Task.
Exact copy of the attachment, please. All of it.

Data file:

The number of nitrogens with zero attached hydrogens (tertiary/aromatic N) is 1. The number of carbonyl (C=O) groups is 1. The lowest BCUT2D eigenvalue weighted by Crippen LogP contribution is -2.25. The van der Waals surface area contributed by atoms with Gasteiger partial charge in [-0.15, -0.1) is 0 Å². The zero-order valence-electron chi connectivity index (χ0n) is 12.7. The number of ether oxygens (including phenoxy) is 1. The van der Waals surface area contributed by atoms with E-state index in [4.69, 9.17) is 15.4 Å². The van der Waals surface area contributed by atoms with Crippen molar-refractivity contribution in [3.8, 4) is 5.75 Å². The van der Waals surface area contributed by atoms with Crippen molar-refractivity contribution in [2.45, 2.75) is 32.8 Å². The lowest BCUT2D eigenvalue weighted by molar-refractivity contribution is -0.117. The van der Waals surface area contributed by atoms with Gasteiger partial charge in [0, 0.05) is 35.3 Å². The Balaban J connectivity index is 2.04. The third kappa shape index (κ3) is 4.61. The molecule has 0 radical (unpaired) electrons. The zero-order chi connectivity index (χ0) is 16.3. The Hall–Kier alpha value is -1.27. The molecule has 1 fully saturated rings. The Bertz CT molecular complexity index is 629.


The number of nitrogens with zero attached hydrogens (tertiary/aromatic N) is 1. The number of carbonyl (C=O) groups is 1. The lowest BCUT2D eigenvalue weighted by Crippen LogP contribution is -2.25. The van der Waals surface area contributed by atoms with Gasteiger partial charge in [-0.15, -0.1) is 0 Å². The zero-order valence-electron chi connectivity index (χ0n) is 12.7. The number of ether oxygens (including phenoxy) is 1. The van der Waals surface area contributed by atoms with E-state index in [4.69, 9.17) is 15.4 Å². The van der Waals surface area contributed by atoms with Crippen molar-refractivity contribution in [3.8, 4) is 5.75 Å². The van der Waals surface area contributed by atoms with Crippen molar-refractivity contribution in [2.45, 2.75) is 32.8 Å². The lowest BCUT2D eigenvalue weighted by molar-refractivity contribution is -0.117. The van der Waals surface area contributed by atoms with Gasteiger partial charge in [0, 0.05) is 35.3 Å². The Balaban J connectivity index is 2.04. The third kappa shape index (κ3) is 4.61. The molecule has 0 radical (unpaired) electrons. The zero-order chi connectivity index (χ0) is 16.3. The Hall–Kier alpha value is -1.27. The molecule has 1 fully saturated rings. The Bertz CT molecular complexity index is 629.